2. I LOVE the texture of uncooked oatmeal. I add it to my smoothies because I like to chew while drinking them. I think this is going to be a new favorite of mine, especially when I forget/am too lazy to prep overnight oats. I’m also excited to experiment with different fruit/seed combos (can’t do most nuts to my endless sorrow). 

  3. It’s so funny to see a recipe celebrated when it has been a staple of your diet since childhood :) good old Müsli!

    1. lthough I never came across anyone soaking it even a minute as it is soggy. I only know the Müsli, milk/ yoghurt, eat it straight away.

      Bur whatever floats people’s boat….Maybe I give the overnight thing a chance and just ignore the set expectations of having to chew this.

  4. I wish I had tried making this when I first found the recipe about 2 years ago. This recipe is completely customizable! I’m allergic to walnuts and pecans and not a fan of almonds so I put off making it until last week. I ended up using oats, chopped hazelnuts, dried strawberries, brown sugar, and mini chocolate chips. GREAT as an easy breakfast either for home or to pack to work with me. The texture was weird to me at first but I got used to it pretty quickly and now I love it. MUCH better than mushy warm oatmeal. I can’t wait to try different combinations of flavors with this recipe as a starting point! Thanks Beth!

  5. Yum!  We have been eating this regularly since I came across the recipe a few weeks ago.  Lovin’ the different add in ideas.  We haven’t been boring yet.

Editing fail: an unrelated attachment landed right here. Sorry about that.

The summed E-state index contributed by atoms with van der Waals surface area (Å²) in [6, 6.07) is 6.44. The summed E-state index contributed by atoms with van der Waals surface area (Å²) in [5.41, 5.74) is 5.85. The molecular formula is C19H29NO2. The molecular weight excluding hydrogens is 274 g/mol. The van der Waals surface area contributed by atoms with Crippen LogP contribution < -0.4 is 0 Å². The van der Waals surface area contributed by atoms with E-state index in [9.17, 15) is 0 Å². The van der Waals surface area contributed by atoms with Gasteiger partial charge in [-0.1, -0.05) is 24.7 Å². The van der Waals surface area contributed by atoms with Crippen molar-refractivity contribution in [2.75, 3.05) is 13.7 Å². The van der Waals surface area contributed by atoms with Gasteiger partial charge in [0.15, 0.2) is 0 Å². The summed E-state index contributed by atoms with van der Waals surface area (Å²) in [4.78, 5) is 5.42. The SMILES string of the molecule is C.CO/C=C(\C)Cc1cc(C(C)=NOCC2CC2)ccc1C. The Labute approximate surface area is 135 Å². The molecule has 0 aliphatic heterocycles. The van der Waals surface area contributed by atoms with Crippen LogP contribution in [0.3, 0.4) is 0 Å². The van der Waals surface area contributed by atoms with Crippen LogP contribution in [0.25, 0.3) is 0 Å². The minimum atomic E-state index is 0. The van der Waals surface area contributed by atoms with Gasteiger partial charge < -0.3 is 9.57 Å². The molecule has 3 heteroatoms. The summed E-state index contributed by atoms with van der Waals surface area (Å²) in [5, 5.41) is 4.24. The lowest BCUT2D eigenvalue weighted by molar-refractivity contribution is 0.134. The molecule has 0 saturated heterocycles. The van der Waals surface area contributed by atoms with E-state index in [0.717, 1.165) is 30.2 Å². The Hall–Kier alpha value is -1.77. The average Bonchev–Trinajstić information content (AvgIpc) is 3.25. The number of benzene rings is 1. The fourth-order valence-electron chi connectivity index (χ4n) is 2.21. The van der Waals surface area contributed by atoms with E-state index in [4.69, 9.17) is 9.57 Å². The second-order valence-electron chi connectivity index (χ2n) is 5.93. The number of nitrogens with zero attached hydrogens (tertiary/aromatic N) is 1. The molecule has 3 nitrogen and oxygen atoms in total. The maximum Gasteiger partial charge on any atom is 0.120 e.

6. This also goes really well with nice cream for a cool snack or a slightly less than adult breakfast. Be warned that since nice cream is mostly fruit (I prefer chocolate banana), there is not much extra liquid for it to absorb so it will come out dryer than even the yogurt version. Just be careful not to add too much. But even if you do I can think of much worse things than a chocolate banana muesli for breakfast.

  7. Move over hot oatmeal. You’ve been replaced by cold muesli. I love the slight crunchiness of the oats. It beats warm, sticky oatmeal by a mile. It’s easy to make and easily adaptable to whatever fruit you have on hand.

  8. This is one my go-to breakfasts… but I cheat by just dumping a fruit & nut trail mix in with the oats. 1/4 cup trail mix (dried cranberries, golden raisins, walnuts, cashews, almonds, pumpkin seeds) in with 1/2 cup rolled oats and 1 cup milk. The sweetness from the dried fruit is enough for me, so I don’t add extra sugar. I just bought a giant bag of ground flaxseed so I might start adding that too! I definitely eat it warm in the wintertime.